Remember when you could just type in what you wanted on Google and your results were merely a combination of Adwords ads and ten links with a couple lines of description? You know, when Google looked like this:
Remember those days? Everything was made of words and you knew that Google was just doing its best to figure out what you wanted and serve you up the best info they could? Well, apparently that wasn’t good enough.
Now you do the same search that you always did and there are video results, local results, shopping results, Twitter results, individual profiles, pictures, and news. Not only that, it seems like if you do a search on one computer to the next that even normal looking searches give you different results. What the hell happened? What kind of drugs have the folks over in Mountain View been feeding their search engine?
Well, there are a lot of things influencing search listings these days, and since we get a lot of questions about this, I figured I’d try to do a quickie to shed some light on the different types of integrated results and why they’re showing up in your results.
My friends are telling Google what to do?
One of the newest changes to Google is integrating aggressively into SERPs is social proof, or recommendations from people they know you’re connected with. Google has data, and if they know who you are, they’ll know who you’re connected with on Twitter, Facebook and more. So if you have a lot of friends on such social networks, you’ll likely see more and more results like this – where Google essentially re-ranks based on recommendations from your friends assuming you’ll be interested in similar things.
So even if you don’t spend a ton of time on Twitter, Google will be serving you up things that your friends have been sharing. Personally, I kind of like this since I don’t keep up as much as I should on my Twitter feed. Intermittently, Google has also been adding Twitter feeds to search results, but this has been a bit scattershot so far and I’d guess this new model will likely be the go-to method going forward due to the more relevant nature of using a Googler’s known personal network.
If you’re people searching, you’ll also see that Google is yanking in profiles from social media sites like LinkedIn, Google Profiles, Twitter, Facebook and more…so if you have unflattering profile pictures, make sure you’re hiding them. Just because grandma doesn’t use Facebook, Twitter or LinkedIn doesn’t mean she won’t Google you…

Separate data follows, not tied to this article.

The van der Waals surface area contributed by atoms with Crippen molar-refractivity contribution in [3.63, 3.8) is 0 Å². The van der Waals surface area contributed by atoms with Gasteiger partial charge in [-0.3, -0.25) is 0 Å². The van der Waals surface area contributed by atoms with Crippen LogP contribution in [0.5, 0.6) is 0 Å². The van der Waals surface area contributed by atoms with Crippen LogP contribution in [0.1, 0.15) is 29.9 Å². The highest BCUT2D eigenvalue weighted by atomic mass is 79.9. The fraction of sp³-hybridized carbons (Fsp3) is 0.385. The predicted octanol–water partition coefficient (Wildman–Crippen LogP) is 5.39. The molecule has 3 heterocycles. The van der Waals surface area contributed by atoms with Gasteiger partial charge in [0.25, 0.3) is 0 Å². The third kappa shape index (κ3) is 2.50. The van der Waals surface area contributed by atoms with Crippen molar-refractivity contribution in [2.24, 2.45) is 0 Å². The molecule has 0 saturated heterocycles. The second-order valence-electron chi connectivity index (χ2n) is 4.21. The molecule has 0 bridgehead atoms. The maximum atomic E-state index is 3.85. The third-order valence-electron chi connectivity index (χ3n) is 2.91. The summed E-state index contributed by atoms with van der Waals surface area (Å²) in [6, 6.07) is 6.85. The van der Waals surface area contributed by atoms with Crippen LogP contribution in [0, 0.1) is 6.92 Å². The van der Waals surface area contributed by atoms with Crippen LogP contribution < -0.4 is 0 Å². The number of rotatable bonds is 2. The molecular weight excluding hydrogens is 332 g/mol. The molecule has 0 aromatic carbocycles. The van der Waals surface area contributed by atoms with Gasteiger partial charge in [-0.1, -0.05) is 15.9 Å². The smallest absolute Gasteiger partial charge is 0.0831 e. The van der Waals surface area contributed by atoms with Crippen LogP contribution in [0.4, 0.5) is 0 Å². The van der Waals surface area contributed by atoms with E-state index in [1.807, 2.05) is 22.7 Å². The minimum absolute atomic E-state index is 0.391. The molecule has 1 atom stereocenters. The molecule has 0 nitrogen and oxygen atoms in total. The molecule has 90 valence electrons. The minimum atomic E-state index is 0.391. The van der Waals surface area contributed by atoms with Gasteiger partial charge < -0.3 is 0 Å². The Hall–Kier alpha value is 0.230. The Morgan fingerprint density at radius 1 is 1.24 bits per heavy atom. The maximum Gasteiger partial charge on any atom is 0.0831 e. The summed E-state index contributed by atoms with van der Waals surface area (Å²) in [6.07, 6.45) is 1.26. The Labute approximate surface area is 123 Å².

Pictures, Video and News
These are the old guard. You’re used to seeing these. Especially for hot news items (Ryan Dunn of Jackass fame died this past week) Google has long been adding news results for these trending items. Lots of recent activity in news outlets will give you something like this (though I don’t recommend death as a way to gain rankings and/or traffic):
Beyond that, video and image results are most likely integrated from internal Google data – when search results trigger a higher than usual proportion of video and image searches (and higher than usual click through rates) they are likely promoted and if click through remains high in integrated search, they will likely continue to rank well. Ranking within these various categories are a whole issue unto themselves, and if you want to look into it there are some great sites and posts out there focusing specifically on video SEO and image SEO like ReelSEO and this post from Top Rank.
So I’ve got maps and local reviews. Why? What if I don’t want them?
The last year has led to a lot of experimentation in localized results. You probably got used to the “seven pack” results as we search marketers like to call them – a map integrated into your search results with the first seven listings. You know, this little thing:
More recently, Google has been pushing the map results to the right hand adwords column to offer more Places page information in the center column, integrating information culled from review sites to help you make an informed click before you have to make an informed decision.
These results have also been around for a while, and Google continues to get smarter about which results most likely warrant these types of results. Because, let’s be honest, if you’re searching for “grocery store” one in Timbuktu that’s done a nice job with SEO probably isn’t going to be much value for the folks in Chesaning, Michigan (though there’s only one grocery store there).
If you want to learn about the factors that influence local results, the best source on the web can be found at David Mihm’s site.
If you want Google’s unfiltered results, it’s not easy to get them anymore. In some ways Google is either personalizing your results from your account (assuming you’re logged in), your IP address, cookies or any other information they are able to obtain from you. But sometimes you really don’t want your results influenced by your locality (maybe you DO want to know what the ten best SEO’d grocery stores are), your friends, your search history or other influencing factors. If you want untouched, unpersonalized Google, it may not even be possible, but our recent post on personalized Google results as well as this more comprehensive one from SEOmoz should give you plenty of tools to get you close.
I think I have exhausted my allotted number of Google references and screenshots for the day. Can we talk about something else now? How about the Blekko Zorro update?
- How Google Caffeine Will Affect Rankings (organicseoconsultant.com)
- Social media now directly influences search rankings (christopherspenn.com)